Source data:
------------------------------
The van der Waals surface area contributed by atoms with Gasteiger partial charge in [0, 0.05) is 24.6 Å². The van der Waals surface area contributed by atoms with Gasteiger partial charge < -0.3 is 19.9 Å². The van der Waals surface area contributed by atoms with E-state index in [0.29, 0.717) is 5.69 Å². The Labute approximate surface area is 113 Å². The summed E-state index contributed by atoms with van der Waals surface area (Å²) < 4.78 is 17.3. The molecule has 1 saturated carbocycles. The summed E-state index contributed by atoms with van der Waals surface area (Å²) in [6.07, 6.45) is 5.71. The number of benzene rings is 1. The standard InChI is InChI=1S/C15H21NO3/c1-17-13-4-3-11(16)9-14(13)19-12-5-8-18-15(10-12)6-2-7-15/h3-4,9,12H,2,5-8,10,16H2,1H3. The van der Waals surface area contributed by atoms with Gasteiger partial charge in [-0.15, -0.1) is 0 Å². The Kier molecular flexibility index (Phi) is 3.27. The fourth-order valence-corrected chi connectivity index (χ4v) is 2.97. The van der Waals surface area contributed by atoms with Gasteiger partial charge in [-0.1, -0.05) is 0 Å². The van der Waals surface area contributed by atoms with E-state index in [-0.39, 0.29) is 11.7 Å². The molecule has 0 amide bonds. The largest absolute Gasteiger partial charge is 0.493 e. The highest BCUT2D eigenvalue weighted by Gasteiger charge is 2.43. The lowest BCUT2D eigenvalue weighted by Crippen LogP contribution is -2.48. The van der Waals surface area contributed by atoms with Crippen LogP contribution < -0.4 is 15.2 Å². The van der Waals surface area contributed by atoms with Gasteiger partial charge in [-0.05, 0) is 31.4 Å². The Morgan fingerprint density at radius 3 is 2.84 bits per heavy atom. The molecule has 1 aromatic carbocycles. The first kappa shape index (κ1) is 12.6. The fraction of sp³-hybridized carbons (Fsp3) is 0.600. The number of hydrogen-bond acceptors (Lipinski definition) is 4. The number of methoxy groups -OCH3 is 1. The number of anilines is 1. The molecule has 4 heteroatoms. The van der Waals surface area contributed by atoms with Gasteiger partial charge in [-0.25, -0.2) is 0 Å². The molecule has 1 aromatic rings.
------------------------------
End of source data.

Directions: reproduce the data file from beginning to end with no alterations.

The van der Waals surface area contributed by atoms with Gasteiger partial charge in [0, 0.05) is 24.6 Å². The van der Waals surface area contributed by atoms with Gasteiger partial charge < -0.3 is 19.9 Å². The van der Waals surface area contributed by atoms with E-state index in [0.29, 0.717) is 5.69 Å². The Labute approximate surface area is 113 Å². The summed E-state index contributed by atoms with van der Waals surface area (Å²) < 4.78 is 17.3. The molecule has 1 saturated carbocycles. The summed E-state index contributed by atoms with van der Waals surface area (Å²) in [6.07, 6.45) is 5.71. The number of benzene rings is 1. The standard InChI is InChI=1S/C15H21NO3/c1-17-13-4-3-11(16)9-14(13)19-12-5-8-18-15(10-12)6-2-7-15/h3-4,9,12H,2,5-8,10,16H2,1H3. The van der Waals surface area contributed by atoms with Gasteiger partial charge in [-0.15, -0.1) is 0 Å². The Kier molecular flexibility index (Phi) is 3.27. The fourth-order valence-corrected chi connectivity index (χ4v) is 2.97. The van der Waals surface area contributed by atoms with Gasteiger partial charge in [-0.1, -0.05) is 0 Å². The van der Waals surface area contributed by atoms with E-state index in [-0.39, 0.29) is 11.7 Å². The molecule has 0 amide bonds. The largest absolute Gasteiger partial charge is 0.493 e. The highest BCUT2D eigenvalue weighted by Gasteiger charge is 2.43. The lowest BCUT2D eigenvalue weighted by Crippen LogP contribution is -2.48. The van der Waals surface area contributed by atoms with Crippen LogP contribution < -0.4 is 15.2 Å². The van der Waals surface area contributed by atoms with Gasteiger partial charge in [-0.05, 0) is 31.4 Å². The Morgan fingerprint density at radius 3 is 2.84 bits per heavy atom. The molecule has 1 aromatic carbocycles. The first kappa shape index (κ1) is 12.6. The fraction of sp³-hybridized carbons (Fsp3) is 0.600. The number of hydrogen-bond acceptors (Lipinski definition) is 4. The number of methoxy groups -OCH3 is 1. The number of anilines is 1. The molecule has 4 heteroatoms. The van der Waals surface area contributed by atoms with Gasteiger partial charge in [-0.25, -0.2) is 0 Å². The molecule has 1 aromatic rings.